6 Chapter 6: Impressionism to Modern

The Beginnings of Modernism

Manet’s Early Modernism

Edouard Manet has often been described as a “painter of modern life.” He was a friend of the Impressionists but never joined their group officially; one could say that his paintings are precursors to the themes and the aesthetics that the Impressionists embraced in the 1870s. In 1863, the Salon jury was especially severe. Many younger, emerging artists were refused. Some of them wrote a letter to Napoleon III, requesting a separate Salon to display the refused works so that the public could judge for itself whether the jury was right. Surprisingly, Napoleon III granted the request, and for once, a “Salon des Refusées” (Exhibition of artists denied admission to the official Salon) was held. One work in this Salon of Refused Artists immediately attracted much negative attention: this was Manet’s Le Déjeuner sur l’herbe or Luncheon in the Grass. It caused an instant public scandal because of the alleged indecency of two fully dressed contemporary men (identifiable as students by their attire) who were accompanied by scantily dressed naked women. According to social codes, nudity was only acceptable when presented in the context of classical antiquity or Orientalism.

Edouard MANET (1832–1883) was a French Realist painter that transitioned from Realism to Impressionism. His paintings of the 1860s were more Realist, and the ones he painted in the 1870s–1880s were more Impressionistic.

Edouard Manet - Luncheon on the Grass

Edouard Manet, Luncheon on the Grass, 1863.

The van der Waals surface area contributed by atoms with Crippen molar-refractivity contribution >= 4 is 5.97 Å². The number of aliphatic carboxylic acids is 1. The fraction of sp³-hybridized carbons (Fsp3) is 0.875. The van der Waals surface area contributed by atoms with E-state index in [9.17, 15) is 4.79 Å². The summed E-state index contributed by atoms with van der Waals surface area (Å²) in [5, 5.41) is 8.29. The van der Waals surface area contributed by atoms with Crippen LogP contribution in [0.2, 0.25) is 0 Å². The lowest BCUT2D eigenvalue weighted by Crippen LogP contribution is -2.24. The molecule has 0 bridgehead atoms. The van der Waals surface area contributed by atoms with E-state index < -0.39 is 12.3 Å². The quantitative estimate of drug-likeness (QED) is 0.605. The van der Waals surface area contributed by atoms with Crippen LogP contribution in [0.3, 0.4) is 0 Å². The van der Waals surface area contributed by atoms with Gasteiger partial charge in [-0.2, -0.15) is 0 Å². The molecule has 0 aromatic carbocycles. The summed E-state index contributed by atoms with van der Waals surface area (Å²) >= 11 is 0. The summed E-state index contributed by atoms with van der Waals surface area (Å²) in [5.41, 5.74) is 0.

Manet shocked the French public with this painting because of a nude woman lunching in public with two fully dressed men, especially because the figures were recognizable. The nude was Manet’s model Victorine Meurend. The two men are Manet’s brother Gustave in the student’s hat with the tassel and his future brother in law, Ferdinand Leenhoff. It is said that the woman in the background is doing something a French woman at this time would have done if outdoors and needed to relieve herself; she is peeing in the stream. This is very similar to an earlier painting by Giorgione, Fete Champetre.


Impressionism evolved in Paris in the 1860s and continued into the early 20th century. It rarely responded to political events; politics had no impact on Impressionist imagery. The preferred genre (scenes depicting everyday life and people) subjects, especially scenes of leisure activities, entertainment, and landscape. It was influenced by Japanese prints and new developments in photography rather than by politics. Artists were interested in the natural properties of light, times of day, weather conditions, and seasons but also used effects of interior and artificial lighting, such as theater spotlights and café lanterns. The Montmartre district of Paris is where they congregated. They mounted 8 exhibitions of their own work between 1874–1886 because of rejection in the Salon. Impressionism had a greater impact internationally than previous styles. But what makes Impressionist art modern? Among other characteristics, one can cite the contemporary subject matter. The Impressionists sought to capture the fleeting moment, the reflection of light on surfaces, and the treatment of light as if it were a physical substance. The name Impressionism came from Monet’s painting Impression of a Sunrise.

Claude MONET (1840–1926) Impressionism

Claude Monet can rightly be described as the leader of the Impressionist group and a pioneer of Impressionist aesthetics. Atmospheric effects, broken brushstrokes, choice of modern subject matter, light, and optimistic colors are among the characteristics defining Impressionist art.

  • He embodied the technical principles of Impressionism
  • A painter of landscape who studied light and color with great intensity
  • The term Impressionism came from a critic’s negative view of Monet’s Impression: Sunrise
  • Famous for his water lilies
  • Painted more outdoors than in a studio, plein air